Looking around, listening around, culture is as stylistically non-hegemonic as I’ve ever experienced. But parallel to that is a kind of greater semiotic compartmentalization: the vast majority of cultural artifacts I encounter keenly announce their stylistic allegiance early and often.

Quick collection of photos taken on my holiday to Morocco from October 9th to 24th, 2010.
Articles
Isaac Schankler

Dying From Exposure

What is not problematic on an individual level can become catastrophic on a larger level, and I worry that we are rapidly ruling out pretty much every scenario that would allow a typical musician to make a living.

Articles
R. Andrew Lee

What Are We Afraid Of?

It’s important to put your best face forward professionally. We’re all hustling for gigs, and it doesn’t make sense to do anything but make yourself look as appealing as possible. But perhaps there is another layer to it.

Articles
DeanCMinderman

The Media and the Message

Knowing the specifics about each media outlet in your area can help you to target your communications more effectively. And there’s no real reason one has to choose between traditional and social media; a comprehensive communications plan should include both.

Articles
Frank J. Oteri

Robert Honstein: Oblique Strategies

One of the themes Robert Honstein frequently comes back to in his pieces is technology and how it impacts on our lives, yet ironically his music thus far has been anything but high-tech. Aside from the occasional electric guitar or electric bass, Honstein’s timbral palette consists predominantly of acoustic instruments. If that somehow seems contradictory, it’s more a by-product of his being attuned to the world we currently live in but not feeling straitjacketed by it.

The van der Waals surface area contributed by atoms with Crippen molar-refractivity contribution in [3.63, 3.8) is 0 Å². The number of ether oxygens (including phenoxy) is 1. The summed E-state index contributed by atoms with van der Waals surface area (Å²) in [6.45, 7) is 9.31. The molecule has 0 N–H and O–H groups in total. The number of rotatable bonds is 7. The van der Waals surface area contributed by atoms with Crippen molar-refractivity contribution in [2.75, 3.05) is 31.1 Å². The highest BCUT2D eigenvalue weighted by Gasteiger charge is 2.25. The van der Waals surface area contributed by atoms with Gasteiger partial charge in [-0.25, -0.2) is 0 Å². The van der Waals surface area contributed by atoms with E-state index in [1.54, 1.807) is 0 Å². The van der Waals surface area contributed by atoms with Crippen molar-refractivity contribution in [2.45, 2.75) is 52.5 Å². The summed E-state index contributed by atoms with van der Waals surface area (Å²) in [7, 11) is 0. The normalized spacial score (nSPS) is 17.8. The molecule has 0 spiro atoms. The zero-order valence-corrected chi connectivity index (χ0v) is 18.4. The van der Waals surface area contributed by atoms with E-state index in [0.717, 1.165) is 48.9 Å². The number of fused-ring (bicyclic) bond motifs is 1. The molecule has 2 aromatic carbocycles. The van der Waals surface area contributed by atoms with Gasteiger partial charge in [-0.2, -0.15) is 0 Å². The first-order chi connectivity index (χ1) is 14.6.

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NewMusicBox receives major support from the Francis Goelet Charitable Lead Trusts and The ASCAP Foundation.

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NewMusicBox is funded in part by public funds from the New York State Council on the Arts with the support of Governor Kathy Hochul and the New York State Legislature, the New York City Department of Cultural Affairs in partnership with the City Council, the National Endowment for the Arts, and with support from The Aaron Copland Fund for Music and The Amphion Foundation, Inc. Support for New Music USA and its many programs and activities is provided by foundations, corporations, government agencies, and hundreds of individual contributors.

NewMusicBox receives major support from the Francis Goelet Charitable Lead Trusts and The ASCAP Foundation. NewMusicBox is funded in part by public funds from the New York State Council on the Arts with the support of Governor Kathy Hochul and the New York State Legislature, the New York City Department of Cultural Affairs in partnership with the City Council, the National Endowment for the Arts, and with support from The Aaron Copland Fund for Music and The Amphion Foundation, Inc. Support for New Music USA and its many programs and activities is provided by foundations, corporations, government agencies, and hundreds of individual contributors.